Let’s start with an easy one: What does a Republican believe?
Well, maybe not so easy. In the Reagan and Bush eras, there was a rather simple answer for what the GOP wanted: a hawkish foreign policy, limited government, and social conservatism -- the various factions all living under one Big Tent.
But by 2012, the year Rick Santorum and Ron Paul both commanded large subsections of the Republican base, it was becoming increasingly hazy what the GOP stood for, and how it could translate that message into something electable at the national level.
It turned out a guy with no political experience – one who had spent much of his life as a liberalish New York Democrat – had the answer to that riddle. Donald Trump, guided by his strategist Steve Bannon, figured out how to cobble together a winning message with a hodgepodge of ideological parts.
Trump’s formula was inelegant, and remains so. But from a vote-getting standpoint, it also worked.
But even as the party’s base has become increasingly unpredictable and non-doctrinaire in its opinions, the Republican governing class has become in recent years more rigid. With the retirement of John Boehner, Paul Ryan became not only the party’s chief ideologist but its political leader in Washington.
Washington Republicans, with their tax-cutting zeal and love of open markets, always saw the GOP base as an extension of themselves. This is the major reason that they never thought Trump could win the primary, let alone the general.
And it was the hope of Ryan’s fellow ideologues that Congressional Republicans would essentially run the government, at least from a domestic policy standpoint, once the GOP retook the White House. As the conservative power broker Grover Norquist said in 2012, the job of the next Republican president would be “to sign the legislation that has already been prepared.”
The legislation is indeed ready to sign. But when Norquist made that comment, it’s unlikely he was imagining Trump would be the guy with the pen.
How much of the GOP agenda is Trump really willing to expend political capital on? He must know he wasn’t voted in to enact Medicare reform, an idea without a constituency that is nonetheless near to Ryan’s heart and central to his thinking.
Trump also promised not to let people die on the street during his presidency. How will he square that with an Obamacare repeal that puts an industry-friendly scheme in its place?
Or what about industrial policy, this practice of the government intervening to help manufacturing-sector workers, which Trump has fully embraced in practice before even taking office? Does anyone think Trump will stop attempting to keep manufacturing jobs here, even though doing so flies in the face of free-market orthodoxy his party embraces?
Deals can be hardened out of small-ball disagreements. But we are talking about major, fundamental disagreements. There is a looming Republican schism and it’s about more than Trump’s lack of philosophical mooring. It is about two very different visions of what the GOP should be.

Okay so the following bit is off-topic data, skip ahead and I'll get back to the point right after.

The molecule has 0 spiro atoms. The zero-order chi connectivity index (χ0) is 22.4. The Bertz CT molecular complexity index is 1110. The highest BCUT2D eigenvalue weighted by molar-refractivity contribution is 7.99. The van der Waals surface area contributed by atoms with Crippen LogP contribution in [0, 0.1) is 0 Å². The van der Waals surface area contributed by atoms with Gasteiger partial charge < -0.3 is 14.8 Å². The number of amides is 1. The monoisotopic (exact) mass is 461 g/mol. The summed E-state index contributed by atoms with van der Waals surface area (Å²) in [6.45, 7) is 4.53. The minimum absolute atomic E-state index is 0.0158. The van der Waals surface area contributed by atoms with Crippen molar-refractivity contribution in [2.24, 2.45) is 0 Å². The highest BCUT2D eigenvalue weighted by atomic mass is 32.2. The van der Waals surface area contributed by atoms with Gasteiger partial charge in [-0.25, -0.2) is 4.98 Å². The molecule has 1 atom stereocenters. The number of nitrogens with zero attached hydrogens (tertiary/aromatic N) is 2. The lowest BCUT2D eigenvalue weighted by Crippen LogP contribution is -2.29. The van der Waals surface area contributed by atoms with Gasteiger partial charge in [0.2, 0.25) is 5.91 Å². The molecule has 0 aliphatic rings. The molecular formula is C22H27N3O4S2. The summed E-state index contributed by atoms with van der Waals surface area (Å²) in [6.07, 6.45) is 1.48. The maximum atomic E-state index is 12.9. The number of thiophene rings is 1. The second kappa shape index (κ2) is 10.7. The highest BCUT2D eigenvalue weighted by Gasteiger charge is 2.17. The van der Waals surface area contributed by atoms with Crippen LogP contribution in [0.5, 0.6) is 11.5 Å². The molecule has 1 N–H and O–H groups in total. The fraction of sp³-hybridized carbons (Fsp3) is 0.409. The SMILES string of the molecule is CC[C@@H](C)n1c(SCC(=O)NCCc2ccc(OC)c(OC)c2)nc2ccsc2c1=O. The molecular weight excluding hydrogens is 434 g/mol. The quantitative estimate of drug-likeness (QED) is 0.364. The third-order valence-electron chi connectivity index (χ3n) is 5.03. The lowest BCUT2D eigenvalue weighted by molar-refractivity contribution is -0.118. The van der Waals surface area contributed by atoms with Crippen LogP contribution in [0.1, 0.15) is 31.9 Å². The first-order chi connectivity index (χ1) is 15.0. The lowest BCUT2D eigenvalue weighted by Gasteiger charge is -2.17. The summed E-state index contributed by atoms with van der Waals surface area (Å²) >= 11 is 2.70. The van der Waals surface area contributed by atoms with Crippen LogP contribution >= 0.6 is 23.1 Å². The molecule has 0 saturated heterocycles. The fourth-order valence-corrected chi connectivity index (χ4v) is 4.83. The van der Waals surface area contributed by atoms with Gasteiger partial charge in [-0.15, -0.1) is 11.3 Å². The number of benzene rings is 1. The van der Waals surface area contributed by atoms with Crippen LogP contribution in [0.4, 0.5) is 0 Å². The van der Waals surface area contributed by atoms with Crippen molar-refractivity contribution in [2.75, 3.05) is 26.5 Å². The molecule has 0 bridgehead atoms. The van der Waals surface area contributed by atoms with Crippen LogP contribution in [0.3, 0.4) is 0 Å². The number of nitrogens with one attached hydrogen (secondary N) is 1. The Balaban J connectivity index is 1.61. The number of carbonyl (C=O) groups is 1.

Ryan rose in the Republican ranks by being an attractive, articulate ideologue in a party that was supposed to be all about ideology. The Trump-Bannon formulation of how the GOP should work, however, is not really ideological at all. It’s about getting better results for certain economic and demographic groups, presumably at the expense of others.
Like most ideologies, modern conservatism insists that it contains the best set of policies for everyone: rich and poor, white and black, and so on. It’s difficult to know how many people actually believe all that, but it’s been the central message of the GOP for decades.
Bannon, meanwhile, has a habit of describing politics as a zero-sum game between competing groups, namely working- and middle-class Americans versus an ascendant elite class. And the populism Bannon talks about is, in a sense, neither left nor right, and instead all about serving the interests of the downwardly-mobile.
“Trump is a builder,” as Bannon said to Bloomberg’s Joshua Green this fall. “And what he’s built is the underlying apparatus for a political movement that’s going to propel us to victory on Nov. 8 and dominate Republican politics after that.”
And this movement, Bannon has made clear, is not about enacting the Ryan agenda. It’s about displacing Ryanism, and the whole modern conservative project, with populism and economic nationalism.
“The conservatives are going to go crazy,” is how Bannon put it to Michael Wolff after the election. “I’m the guy pushing a trillion-dollar infrastructure plan. With negative interest rates throughout the world, it’s the greatest opportunity to rebuild everything. Shipyards, ironworks, get them all jacked up. We’re just going to throw it up against the wall and see if it sticks.”
So what does a Republican believe? It’s hard to say. There is now a Party of Trump and a Party of Ryan. The former rejects ideological rigidity in favor of policies it sees as beneficial to Middle Americans. The latter is ideological in the extreme, the end result of decades of conservative movement insistence that the path to victory was paved by intellectual seriousness and a deluge of policy white papers.
In the short term, there are ways for these two camps to live together peacefully within the GOP. There will be alliances of convenience between them, particularly when it comes to overturning President Obama’s agenda and lowering taxes.
But eventually the two sides will go to war, and one will come to dominate Republican politics after that. And that’s because the disagreements are simply too profound to allow for any other outcome.
Trump’s and Bannon’s vision is diametrically opposed to Ryan’s, and at some point both sides will run out of compromises they’re willing to make. The Big Tent simply won’t be big enough for all of them.